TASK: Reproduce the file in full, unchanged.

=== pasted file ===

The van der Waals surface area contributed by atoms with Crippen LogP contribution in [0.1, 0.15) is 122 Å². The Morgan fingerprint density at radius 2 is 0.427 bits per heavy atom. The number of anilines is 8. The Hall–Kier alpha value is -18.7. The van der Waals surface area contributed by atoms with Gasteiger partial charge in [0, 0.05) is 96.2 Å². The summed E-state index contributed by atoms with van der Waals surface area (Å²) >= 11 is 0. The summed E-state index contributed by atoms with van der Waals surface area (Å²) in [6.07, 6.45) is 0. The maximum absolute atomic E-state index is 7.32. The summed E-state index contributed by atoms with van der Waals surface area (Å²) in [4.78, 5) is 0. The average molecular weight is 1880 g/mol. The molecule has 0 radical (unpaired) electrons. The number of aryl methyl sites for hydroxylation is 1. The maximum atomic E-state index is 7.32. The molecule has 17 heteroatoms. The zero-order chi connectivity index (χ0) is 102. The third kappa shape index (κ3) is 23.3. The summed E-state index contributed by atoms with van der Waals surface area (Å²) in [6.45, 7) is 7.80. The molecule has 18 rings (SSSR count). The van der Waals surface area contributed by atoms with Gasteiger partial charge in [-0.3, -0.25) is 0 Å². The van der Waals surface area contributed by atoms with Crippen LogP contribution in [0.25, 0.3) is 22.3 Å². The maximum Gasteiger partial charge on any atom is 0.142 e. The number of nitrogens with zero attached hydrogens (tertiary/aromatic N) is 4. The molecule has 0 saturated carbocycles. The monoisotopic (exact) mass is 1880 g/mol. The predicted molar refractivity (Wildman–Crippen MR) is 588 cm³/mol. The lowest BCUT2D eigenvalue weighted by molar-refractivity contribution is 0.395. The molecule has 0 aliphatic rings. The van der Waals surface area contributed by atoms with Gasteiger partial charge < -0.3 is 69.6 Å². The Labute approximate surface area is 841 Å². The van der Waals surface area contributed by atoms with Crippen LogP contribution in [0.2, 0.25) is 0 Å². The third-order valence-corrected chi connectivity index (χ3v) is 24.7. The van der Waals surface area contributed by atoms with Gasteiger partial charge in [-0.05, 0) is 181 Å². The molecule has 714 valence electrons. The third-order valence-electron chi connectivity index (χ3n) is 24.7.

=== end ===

The van der Waals surface area contributed by atoms with Crippen LogP contribution in [0.1, 0.15) is 122 Å². The Morgan fingerprint density at radius 2 is 0.427 bits per heavy atom. The number of anilines is 8. The Hall–Kier alpha value is -18.7. The van der Waals surface area contributed by atoms with Gasteiger partial charge in [0, 0.05) is 96.2 Å². The summed E-state index contributed by atoms with van der Waals surface area (Å²) >= 11 is 0. The summed E-state index contributed by atoms with van der Waals surface area (Å²) in [6.07, 6.45) is 0. The maximum absolute atomic E-state index is 7.32. The summed E-state index contributed by atoms with van der Waals surface area (Å²) in [4.78, 5) is 0. The average molecular weight is 1880 g/mol. The molecule has 0 radical (unpaired) electrons. The number of aryl methyl sites for hydroxylation is 1. The maximum atomic E-state index is 7.32. The molecule has 17 heteroatoms. The zero-order chi connectivity index (χ0) is 102. The third kappa shape index (κ3) is 23.3. The summed E-state index contributed by atoms with van der Waals surface area (Å²) in [6.45, 7) is 7.80. The molecule has 18 rings (SSSR count). The van der Waals surface area contributed by atoms with Gasteiger partial charge in [-0.3, -0.25) is 0 Å². The van der Waals surface area contributed by atoms with Crippen LogP contribution in [0.25, 0.3) is 22.3 Å². The maximum Gasteiger partial charge on any atom is 0.142 e. The number of nitrogens with zero attached hydrogens (tertiary/aromatic N) is 4. The molecule has 0 saturated carbocycles. The monoisotopic (exact) mass is 1880 g/mol. The predicted molar refractivity (Wildman–Crippen MR) is 588 cm³/mol. The lowest BCUT2D eigenvalue weighted by molar-refractivity contribution is 0.395. The molecule has 0 aliphatic rings. The van der Waals surface area contributed by atoms with Gasteiger partial charge < -0.3 is 69.6 Å². The Labute approximate surface area is 841 Å². The van der Waals surface area contributed by atoms with Crippen LogP contribution in [0.2, 0.25) is 0 Å². The third-order valence-corrected chi connectivity index (χ3v) is 24.7. The van der Waals surface area contributed by atoms with Gasteiger partial charge in [-0.05, 0) is 181 Å². The molecule has 714 valence electrons. The third-order valence-electron chi connectivity index (χ3n) is 24.7.